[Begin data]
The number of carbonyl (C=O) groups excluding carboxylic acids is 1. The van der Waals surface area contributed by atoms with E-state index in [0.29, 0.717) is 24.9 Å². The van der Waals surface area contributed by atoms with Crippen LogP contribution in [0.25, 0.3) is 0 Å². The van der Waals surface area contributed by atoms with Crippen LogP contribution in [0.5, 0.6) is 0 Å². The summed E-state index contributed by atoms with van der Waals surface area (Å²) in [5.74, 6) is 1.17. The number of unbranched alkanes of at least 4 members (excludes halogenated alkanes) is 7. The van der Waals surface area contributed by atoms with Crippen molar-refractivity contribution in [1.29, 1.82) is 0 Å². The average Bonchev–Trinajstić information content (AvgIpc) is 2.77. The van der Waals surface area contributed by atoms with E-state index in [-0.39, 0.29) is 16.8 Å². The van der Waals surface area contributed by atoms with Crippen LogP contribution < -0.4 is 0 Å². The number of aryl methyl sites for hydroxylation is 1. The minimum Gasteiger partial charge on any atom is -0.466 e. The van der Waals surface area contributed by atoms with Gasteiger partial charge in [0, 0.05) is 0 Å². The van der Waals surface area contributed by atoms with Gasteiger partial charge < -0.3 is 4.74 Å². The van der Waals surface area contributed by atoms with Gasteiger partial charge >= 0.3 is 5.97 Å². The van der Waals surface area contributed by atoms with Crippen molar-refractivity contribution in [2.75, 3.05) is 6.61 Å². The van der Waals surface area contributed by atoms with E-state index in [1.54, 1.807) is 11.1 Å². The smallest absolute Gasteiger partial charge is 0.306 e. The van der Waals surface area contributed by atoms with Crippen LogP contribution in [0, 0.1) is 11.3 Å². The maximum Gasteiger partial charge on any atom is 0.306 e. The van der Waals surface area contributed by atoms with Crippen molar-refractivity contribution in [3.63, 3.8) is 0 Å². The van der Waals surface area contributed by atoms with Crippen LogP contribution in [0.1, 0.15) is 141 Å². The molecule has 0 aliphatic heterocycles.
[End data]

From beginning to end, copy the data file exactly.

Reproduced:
The number of carbonyl (C=O) groups excluding carboxylic acids is 1. The van der Waals surface area contributed by atoms with E-state index in [0.29, 0.717) is 24.9 Å². The van der Waals surface area contributed by atoms with Crippen LogP contribution in [0.25, 0.3) is 0 Å². The van der Waals surface area contributed by atoms with Crippen LogP contribution in [0.5, 0.6) is 0 Å². The summed E-state index contributed by atoms with van der Waals surface area (Å²) in [5.74, 6) is 1.17. The number of unbranched alkanes of at least 4 members (excludes halogenated alkanes) is 7. The van der Waals surface area contributed by atoms with Crippen molar-refractivity contribution in [1.29, 1.82) is 0 Å². The average Bonchev–Trinajstić information content (AvgIpc) is 2.77. The van der Waals surface area contributed by atoms with E-state index in [-0.39, 0.29) is 16.8 Å². The van der Waals surface area contributed by atoms with Crippen LogP contribution < -0.4 is 0 Å². The number of aryl methyl sites for hydroxylation is 1. The minimum Gasteiger partial charge on any atom is -0.466 e. The van der Waals surface area contributed by atoms with Gasteiger partial charge in [0, 0.05) is 0 Å². The van der Waals surface area contributed by atoms with Gasteiger partial charge < -0.3 is 4.74 Å². The van der Waals surface area contributed by atoms with Gasteiger partial charge >= 0.3 is 5.97 Å². The van der Waals surface area contributed by atoms with Crippen molar-refractivity contribution in [2.75, 3.05) is 6.61 Å². The van der Waals surface area contributed by atoms with E-state index in [1.54, 1.807) is 11.1 Å². The smallest absolute Gasteiger partial charge is 0.306 e. The van der Waals surface area contributed by atoms with Crippen LogP contribution in [0, 0.1) is 11.3 Å². The maximum Gasteiger partial charge on any atom is 0.306 e. The van der Waals surface area contributed by atoms with Crippen molar-refractivity contribution in [3.63, 3.8) is 0 Å². The van der Waals surface area contributed by atoms with Crippen LogP contribution in [0.1, 0.15) is 141 Å². The molecule has 0 aliphatic heterocycles.